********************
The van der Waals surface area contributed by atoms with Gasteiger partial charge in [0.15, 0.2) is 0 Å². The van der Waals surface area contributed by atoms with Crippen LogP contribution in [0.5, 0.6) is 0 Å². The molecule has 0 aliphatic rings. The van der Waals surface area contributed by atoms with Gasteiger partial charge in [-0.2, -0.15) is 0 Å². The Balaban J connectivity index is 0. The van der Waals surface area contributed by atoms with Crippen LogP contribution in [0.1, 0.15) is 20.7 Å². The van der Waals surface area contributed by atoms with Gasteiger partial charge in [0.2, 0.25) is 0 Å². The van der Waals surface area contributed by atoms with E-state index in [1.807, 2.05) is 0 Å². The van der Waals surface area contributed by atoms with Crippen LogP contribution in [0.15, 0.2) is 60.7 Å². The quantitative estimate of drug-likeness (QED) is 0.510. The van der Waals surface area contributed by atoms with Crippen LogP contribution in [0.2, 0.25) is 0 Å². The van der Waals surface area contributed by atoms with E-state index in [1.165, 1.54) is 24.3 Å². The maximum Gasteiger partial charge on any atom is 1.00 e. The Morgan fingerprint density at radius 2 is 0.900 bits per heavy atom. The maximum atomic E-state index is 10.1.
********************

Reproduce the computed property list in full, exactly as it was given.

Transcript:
The van der Waals surface area contributed by atoms with Gasteiger partial charge in [0.15, 0.2) is 0 Å². The van der Waals surface area contributed by atoms with Crippen LogP contribution in [0.5, 0.6) is 0 Å². The molecule has 0 aliphatic rings. The van der Waals surface area contributed by atoms with Gasteiger partial charge in [-0.2, -0.15) is 0 Å². The Balaban J connectivity index is 0. The van der Waals surface area contributed by atoms with Crippen LogP contribution in [0.1, 0.15) is 20.7 Å². The van der Waals surface area contributed by atoms with Gasteiger partial charge in [0.2, 0.25) is 0 Å². The van der Waals surface area contributed by atoms with E-state index in [1.807, 2.05) is 0 Å². The van der Waals surface area contributed by atoms with Crippen LogP contribution in [0.15, 0.2) is 60.7 Å². The quantitative estimate of drug-likeness (QED) is 0.510. The van der Waals surface area contributed by atoms with Crippen LogP contribution in [0.2, 0.25) is 0 Å². The van der Waals surface area contributed by atoms with E-state index in [1.165, 1.54) is 24.3 Å². The maximum Gasteiger partial charge on any atom is 1.00 e. The Morgan fingerprint density at radius 2 is 0.900 bits per heavy atom. The maximum atomic E-state index is 10.1.